Superb though James was, however, he never delivered anything as raucous as the noise that rocked Florence’s every week after church. And pretty soon Bruce Iglauer, ill-paid adjutant of the great Bob Koester, whose Delmark label documented and dominated Chicago blues once the Chess brothers had cashed out, was a Sunday afternoon regular. And so was a young music nut from Wichita named Wesley Race, who Taylor began to regard almost as a mascot. Inevitably, the two young blues obsessives bonded at Florence’s, and before long Race convinced Iglauer to pitch a Hound Dog album to the more meticulous Koester, who turned the idea down. So instead the two impecunious twentysomethings went all but broke financing and producing 1971’s Hound Dog Taylor and the Houserockers for a new label Iglauer dubbed Alligator.
Unfortunately and indeed tragically, while Hound Dog lived 15 years longer than his homeboy Elmore, his time in the blues spotlight was much shorter—he’d die at 60, less than five years after his debut album was a surprise hit. Moreover, the “spotlight” wasn’t all that bright. I’m just about the only critic cited by name in Taylor’s book—“the Ramones of Chicago blues” and “a spiritual and cultural miracle” are the usual pull quotes, and I stand by both. Nonetheless, with Iglauer hustling and backing him up on his way to transforming Alligator into the new Delmark on the strength of Hound Dog’s kick-start, Taylor had four good years on the blues circuit. And though the book provides scant proof that the music press woke up to his singularity the way Rogers says it did, it does seem that college radio caught on in a way that turned Taylor into a viable club draw all over the east and midwest. His two appearances at successive Ann Arbor Blues Festivals were by universal acclaim knockouts even if one also occasioned a knockdown fistfight with Iglauer, who destroyed the camera Taylor had bought especially to take portraits of Freddie.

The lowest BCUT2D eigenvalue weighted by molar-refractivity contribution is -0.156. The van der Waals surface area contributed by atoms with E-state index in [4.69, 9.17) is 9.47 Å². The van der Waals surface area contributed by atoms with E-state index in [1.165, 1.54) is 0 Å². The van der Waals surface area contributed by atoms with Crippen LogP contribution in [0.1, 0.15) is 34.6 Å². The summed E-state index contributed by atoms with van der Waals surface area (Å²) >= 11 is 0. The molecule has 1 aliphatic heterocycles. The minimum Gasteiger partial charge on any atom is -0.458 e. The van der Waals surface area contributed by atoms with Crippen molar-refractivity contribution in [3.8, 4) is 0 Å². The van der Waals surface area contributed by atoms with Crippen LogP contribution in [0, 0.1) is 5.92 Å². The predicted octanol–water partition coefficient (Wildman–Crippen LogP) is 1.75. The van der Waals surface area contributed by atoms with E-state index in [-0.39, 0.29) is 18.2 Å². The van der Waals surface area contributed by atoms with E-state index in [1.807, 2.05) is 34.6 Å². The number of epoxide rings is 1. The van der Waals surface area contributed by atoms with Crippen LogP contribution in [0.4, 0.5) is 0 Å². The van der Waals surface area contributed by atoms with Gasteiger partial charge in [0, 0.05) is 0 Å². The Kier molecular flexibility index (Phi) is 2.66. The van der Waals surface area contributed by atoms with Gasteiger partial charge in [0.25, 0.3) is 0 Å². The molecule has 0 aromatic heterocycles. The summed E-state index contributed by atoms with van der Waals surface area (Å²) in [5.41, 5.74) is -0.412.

The following June Taylor and Phillips were sitting around the apartment Hound Dog and Freddie shared joined by Alligator up-and-comer Son Seals and a few other musicians when, as had happened so often before, the two bandmates started arguing bitterly once again. But when Phillips claimed to have fucked Freddie with Freddie well within earshot, this particular fight took an unprecedented turn: Hound Dog left the living room, came back with a rifle, and shot Phillips three times. An ambulance took him to the hospital, where his wounds proved less than fatal, although he was laid up for quite a while. Four months later Taylor, who had been feeling poorly and not getting it up the way he once had, went to the hospital himelf. His problem wasn’t all that Canadian Club. It was the Pall Malls to which he was also addicted—Taylor had advanced lung cancer. Phillips, who hadn’t seen him since the shooting, had softened enough to visit him in the hospital, where Taylor told him to come back in a week because he had something special in mind for his old partner. But before that week had passed, so had Taylor. Typically, he’d long since written his own epitaph: “When I die, they’ll say, ‘He couldn’t play shit, but he sure made it sound good.’”